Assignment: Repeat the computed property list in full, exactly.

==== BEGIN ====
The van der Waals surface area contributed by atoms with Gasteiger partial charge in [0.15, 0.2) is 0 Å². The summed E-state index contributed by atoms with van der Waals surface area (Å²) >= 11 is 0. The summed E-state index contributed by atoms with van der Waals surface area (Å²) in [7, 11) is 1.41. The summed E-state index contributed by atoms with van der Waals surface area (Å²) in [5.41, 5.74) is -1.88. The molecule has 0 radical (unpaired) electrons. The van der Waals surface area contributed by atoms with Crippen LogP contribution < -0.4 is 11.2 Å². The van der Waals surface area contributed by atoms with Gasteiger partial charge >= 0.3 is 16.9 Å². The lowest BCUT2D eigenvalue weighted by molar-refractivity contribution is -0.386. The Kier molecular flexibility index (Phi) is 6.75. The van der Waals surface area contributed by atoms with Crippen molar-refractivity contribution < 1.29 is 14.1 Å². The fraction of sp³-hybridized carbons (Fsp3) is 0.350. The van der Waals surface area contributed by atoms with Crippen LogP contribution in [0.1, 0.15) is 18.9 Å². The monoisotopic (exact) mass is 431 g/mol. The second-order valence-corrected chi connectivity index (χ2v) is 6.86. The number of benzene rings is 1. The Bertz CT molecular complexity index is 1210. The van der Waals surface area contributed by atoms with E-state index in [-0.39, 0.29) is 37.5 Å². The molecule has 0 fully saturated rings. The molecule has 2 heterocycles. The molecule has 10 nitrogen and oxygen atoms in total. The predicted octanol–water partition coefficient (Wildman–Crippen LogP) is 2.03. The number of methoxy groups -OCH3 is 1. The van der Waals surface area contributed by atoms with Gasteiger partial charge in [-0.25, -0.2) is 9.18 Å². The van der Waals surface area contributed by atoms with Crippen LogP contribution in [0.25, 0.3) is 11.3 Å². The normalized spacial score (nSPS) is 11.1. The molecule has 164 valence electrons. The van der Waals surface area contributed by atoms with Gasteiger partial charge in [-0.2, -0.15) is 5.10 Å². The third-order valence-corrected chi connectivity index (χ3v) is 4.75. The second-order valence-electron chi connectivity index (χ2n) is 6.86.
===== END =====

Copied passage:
The van der Waals surface area contributed by atoms with Gasteiger partial charge in [0.15, 0.2) is 0 Å². The summed E-state index contributed by atoms with van der Waals surface area (Å²) >= 11 is 0. The summed E-state index contributed by atoms with van der Waals surface area (Å²) in [7, 11) is 1.41. The summed E-state index contributed by atoms with van der Waals surface area (Å²) in [5.41, 5.74) is -1.88. The molecule has 0 radical (unpaired) electrons. The van der Waals surface area contributed by atoms with Crippen LogP contribution < -0.4 is 11.2 Å². The van der Waals surface area contributed by atoms with Gasteiger partial charge >= 0.3 is 16.9 Å². The lowest BCUT2D eigenvalue weighted by molar-refractivity contribution is -0.386. The Kier molecular flexibility index (Phi) is 6.75. The van der Waals surface area contributed by atoms with Crippen molar-refractivity contribution < 1.29 is 14.1 Å². The fraction of sp³-hybridized carbons (Fsp3) is 0.350. The van der Waals surface area contributed by atoms with Crippen LogP contribution in [0.1, 0.15) is 18.9 Å². The monoisotopic (exact) mass is 431 g/mol. The second-order valence-corrected chi connectivity index (χ2v) is 6.86. The number of benzene rings is 1. The Bertz CT molecular complexity index is 1210. The van der Waals surface area contributed by atoms with E-state index in [-0.39, 0.29) is 37.5 Å². The molecule has 0 fully saturated rings. The molecule has 2 heterocycles. The molecule has 10 nitrogen and oxygen atoms in total. The predicted octanol–water partition coefficient (Wildman–Crippen LogP) is 2.03. The number of methoxy groups -OCH3 is 1. The van der Waals surface area contributed by atoms with Gasteiger partial charge in [-0.25, -0.2) is 9.18 Å². The van der Waals surface area contributed by atoms with Crippen LogP contribution in [0.25, 0.3) is 11.3 Å². The normalized spacial score (nSPS) is 11.1. The molecule has 164 valence electrons. The van der Waals surface area contributed by atoms with Gasteiger partial charge in [-0.2, -0.15) is 5.10 Å². The third-order valence-corrected chi connectivity index (χ3v) is 4.75. The second-order valence-electron chi connectivity index (χ2n) is 6.86.